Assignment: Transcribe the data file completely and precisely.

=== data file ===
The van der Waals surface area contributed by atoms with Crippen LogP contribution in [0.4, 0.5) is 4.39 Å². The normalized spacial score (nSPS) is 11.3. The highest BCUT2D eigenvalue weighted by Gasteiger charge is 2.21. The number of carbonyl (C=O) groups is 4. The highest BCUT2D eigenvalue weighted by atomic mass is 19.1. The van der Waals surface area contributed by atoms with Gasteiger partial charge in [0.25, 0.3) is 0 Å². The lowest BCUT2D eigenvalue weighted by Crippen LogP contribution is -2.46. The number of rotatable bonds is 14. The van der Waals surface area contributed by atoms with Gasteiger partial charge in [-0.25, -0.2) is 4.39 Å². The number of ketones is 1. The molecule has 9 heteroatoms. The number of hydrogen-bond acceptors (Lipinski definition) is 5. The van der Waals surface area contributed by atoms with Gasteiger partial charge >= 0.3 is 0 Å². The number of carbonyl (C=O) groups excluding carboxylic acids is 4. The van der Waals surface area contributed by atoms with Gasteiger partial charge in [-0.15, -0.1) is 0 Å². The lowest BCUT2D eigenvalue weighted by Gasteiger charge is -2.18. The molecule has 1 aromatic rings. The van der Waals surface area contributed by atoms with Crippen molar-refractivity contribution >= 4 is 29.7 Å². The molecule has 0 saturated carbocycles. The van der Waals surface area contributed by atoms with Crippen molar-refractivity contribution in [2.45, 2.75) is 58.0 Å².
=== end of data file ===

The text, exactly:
The van der Waals surface area contributed by atoms with Crippen LogP contribution in [0.4, 0.5) is 4.39 Å². The normalized spacial score (nSPS) is 11.3. The highest BCUT2D eigenvalue weighted by Gasteiger charge is 2.21. The number of carbonyl (C=O) groups is 4. The highest BCUT2D eigenvalue weighted by atomic mass is 19.1. The van der Waals surface area contributed by atoms with Gasteiger partial charge in [0.25, 0.3) is 0 Å². The lowest BCUT2D eigenvalue weighted by Crippen LogP contribution is -2.46. The number of rotatable bonds is 14. The van der Waals surface area contributed by atoms with Gasteiger partial charge in [-0.25, -0.2) is 4.39 Å². The number of ketones is 1. The molecule has 9 heteroatoms. The number of hydrogen-bond acceptors (Lipinski definition) is 5. The van der Waals surface area contributed by atoms with Gasteiger partial charge >= 0.3 is 0 Å². The number of carbonyl (C=O) groups excluding carboxylic acids is 4. The van der Waals surface area contributed by atoms with Gasteiger partial charge in [-0.15, -0.1) is 0 Å². The lowest BCUT2D eigenvalue weighted by Gasteiger charge is -2.18. The molecule has 1 aromatic rings. The van der Waals surface area contributed by atoms with Crippen molar-refractivity contribution >= 4 is 29.7 Å². The molecule has 0 saturated carbocycles. The van der Waals surface area contributed by atoms with Crippen molar-refractivity contribution in [2.45, 2.75) is 58.0 Å².